In this new quarterly publication, Daniel Morris, our chief market strategist, looks ahead to assess the prospects for global equity markets.
As the year gets underway, equity investors, quite rightly, remain resolutely focused on the positive, medium-term outlook for corporate profits rather than the near-term challenges.
With economies globally in a synchronised recovery, higher earnings seem almost assured; the concern is rather whether the currently expected level turns out to be too optimistic and the market multiple placed on those earnings unsustainably high.
In our view, the economic recovery and rebound in inflation will drive a rotation into value and small-cap stocks. While this should allow value to recover some of its underperformance of recent years, we nonetheless expect quality/growth to retain its dominance.
In 2020, investor sentiment swung from excessive despair to enthused optimism. As a result, valuations for some sectors and markets leave little margin for error. While this will likely limit returns this year, we would look to any pullbacks as an opportunity to add risk.
In our opinion, the recovery from the coronavirus lockdowns has further to run. Further fiscal stimulus, low real yields, and an eventual return of economic activity to pre-pandemic levels promise more upside for equities.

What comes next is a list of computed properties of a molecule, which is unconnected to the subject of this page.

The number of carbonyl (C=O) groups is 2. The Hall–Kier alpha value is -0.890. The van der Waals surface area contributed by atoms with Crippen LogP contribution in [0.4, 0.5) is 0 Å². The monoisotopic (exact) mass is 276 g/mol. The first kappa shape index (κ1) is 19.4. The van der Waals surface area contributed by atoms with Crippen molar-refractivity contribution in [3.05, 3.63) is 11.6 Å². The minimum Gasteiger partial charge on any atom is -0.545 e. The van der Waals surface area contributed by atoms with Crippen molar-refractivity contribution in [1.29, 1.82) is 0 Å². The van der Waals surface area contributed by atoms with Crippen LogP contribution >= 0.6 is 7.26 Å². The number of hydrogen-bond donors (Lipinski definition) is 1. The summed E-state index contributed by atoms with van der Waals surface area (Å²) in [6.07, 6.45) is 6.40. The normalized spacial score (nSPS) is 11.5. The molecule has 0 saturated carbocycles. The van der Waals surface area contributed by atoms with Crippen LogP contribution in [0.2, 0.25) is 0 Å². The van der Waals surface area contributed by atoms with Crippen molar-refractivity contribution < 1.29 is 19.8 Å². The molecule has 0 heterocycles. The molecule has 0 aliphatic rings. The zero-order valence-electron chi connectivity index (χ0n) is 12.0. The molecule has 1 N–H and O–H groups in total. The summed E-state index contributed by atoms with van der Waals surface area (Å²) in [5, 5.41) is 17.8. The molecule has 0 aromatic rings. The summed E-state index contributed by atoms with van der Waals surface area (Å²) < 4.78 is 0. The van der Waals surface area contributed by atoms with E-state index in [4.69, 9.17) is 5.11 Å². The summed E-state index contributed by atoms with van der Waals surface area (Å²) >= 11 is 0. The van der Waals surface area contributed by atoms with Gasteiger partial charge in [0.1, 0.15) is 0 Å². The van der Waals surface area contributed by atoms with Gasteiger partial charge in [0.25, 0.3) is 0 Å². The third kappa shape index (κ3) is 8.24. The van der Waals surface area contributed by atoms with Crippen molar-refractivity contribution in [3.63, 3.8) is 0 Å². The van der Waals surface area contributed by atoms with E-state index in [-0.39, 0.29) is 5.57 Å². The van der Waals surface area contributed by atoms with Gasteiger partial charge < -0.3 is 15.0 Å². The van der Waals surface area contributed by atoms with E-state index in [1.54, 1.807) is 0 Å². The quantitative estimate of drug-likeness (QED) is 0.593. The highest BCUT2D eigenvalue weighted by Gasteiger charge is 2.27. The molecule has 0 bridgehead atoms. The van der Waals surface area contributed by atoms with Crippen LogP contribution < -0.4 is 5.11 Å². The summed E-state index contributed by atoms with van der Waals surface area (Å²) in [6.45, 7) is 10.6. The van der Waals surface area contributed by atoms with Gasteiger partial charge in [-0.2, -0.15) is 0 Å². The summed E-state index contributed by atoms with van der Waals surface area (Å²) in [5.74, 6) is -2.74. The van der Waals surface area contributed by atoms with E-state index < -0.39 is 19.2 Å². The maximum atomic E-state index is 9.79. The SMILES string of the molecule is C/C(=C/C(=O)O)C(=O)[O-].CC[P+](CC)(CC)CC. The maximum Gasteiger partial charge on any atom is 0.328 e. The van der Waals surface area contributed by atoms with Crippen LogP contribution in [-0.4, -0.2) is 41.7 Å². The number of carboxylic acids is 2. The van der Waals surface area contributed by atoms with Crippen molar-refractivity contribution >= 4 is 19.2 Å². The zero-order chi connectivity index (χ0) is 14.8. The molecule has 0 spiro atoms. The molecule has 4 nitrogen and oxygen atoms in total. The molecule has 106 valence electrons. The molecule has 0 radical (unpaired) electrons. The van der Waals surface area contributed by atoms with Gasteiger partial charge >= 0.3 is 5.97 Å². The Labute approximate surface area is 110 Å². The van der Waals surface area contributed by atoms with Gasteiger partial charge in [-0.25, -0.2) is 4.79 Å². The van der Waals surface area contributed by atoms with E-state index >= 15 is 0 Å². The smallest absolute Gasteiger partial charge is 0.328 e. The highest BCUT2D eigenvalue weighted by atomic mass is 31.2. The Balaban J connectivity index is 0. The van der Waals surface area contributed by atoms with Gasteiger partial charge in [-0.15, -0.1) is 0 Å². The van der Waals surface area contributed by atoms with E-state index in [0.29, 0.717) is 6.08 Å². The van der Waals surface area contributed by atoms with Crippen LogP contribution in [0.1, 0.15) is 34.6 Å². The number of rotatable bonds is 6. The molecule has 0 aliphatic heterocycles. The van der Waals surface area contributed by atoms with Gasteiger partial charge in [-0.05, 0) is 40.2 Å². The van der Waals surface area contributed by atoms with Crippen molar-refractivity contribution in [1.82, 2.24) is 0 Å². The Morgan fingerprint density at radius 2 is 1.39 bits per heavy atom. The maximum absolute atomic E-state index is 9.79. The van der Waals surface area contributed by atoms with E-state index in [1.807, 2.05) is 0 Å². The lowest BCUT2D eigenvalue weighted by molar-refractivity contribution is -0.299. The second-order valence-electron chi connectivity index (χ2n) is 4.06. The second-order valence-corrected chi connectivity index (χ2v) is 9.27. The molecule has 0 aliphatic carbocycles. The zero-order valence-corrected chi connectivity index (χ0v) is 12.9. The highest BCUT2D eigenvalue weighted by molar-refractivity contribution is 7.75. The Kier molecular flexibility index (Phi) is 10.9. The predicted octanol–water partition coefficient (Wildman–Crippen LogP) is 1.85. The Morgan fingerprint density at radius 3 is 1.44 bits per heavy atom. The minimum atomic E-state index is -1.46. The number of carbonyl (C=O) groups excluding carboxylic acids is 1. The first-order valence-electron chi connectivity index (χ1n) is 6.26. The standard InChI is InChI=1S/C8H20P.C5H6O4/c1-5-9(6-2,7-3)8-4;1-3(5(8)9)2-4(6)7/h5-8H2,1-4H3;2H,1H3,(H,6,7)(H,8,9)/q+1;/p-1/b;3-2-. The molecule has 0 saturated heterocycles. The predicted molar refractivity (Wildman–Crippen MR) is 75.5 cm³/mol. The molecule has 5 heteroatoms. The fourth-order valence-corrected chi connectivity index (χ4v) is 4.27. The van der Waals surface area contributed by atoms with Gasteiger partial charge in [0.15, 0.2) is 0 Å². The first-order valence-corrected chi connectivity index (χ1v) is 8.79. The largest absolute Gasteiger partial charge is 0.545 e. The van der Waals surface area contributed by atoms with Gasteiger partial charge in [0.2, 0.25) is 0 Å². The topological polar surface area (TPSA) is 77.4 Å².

We favour those markets and sectors that should benefit from reflation:
Any views expressed here are those of the author as of the date of publication, are based on available information, and are subject to change without notice. Individual portfolio management teams may hold different views and may take different investment decisions for different clients. This document does not constitute investment advice.
The value of investments and the income they generate may go down as well as up and it is possible that investors will not recover their initial outlay. Past performance is no guarantee for future returns.
Investing in emerging markets, or specialised or restricted sectors is likely to be subject to a higher-than-average volatility due to a high degree of concentration, greater uncertainty because less information is available, there is less liquidity or due to greater sensitivity to changes in market conditions (social, political and economic conditions).
Some emerging markets offer less security than the majority of international developed markets. For this reason, services for portfolio transactions, liquidation and conservation on behalf of funds invested in emerging markets may carry greater risk.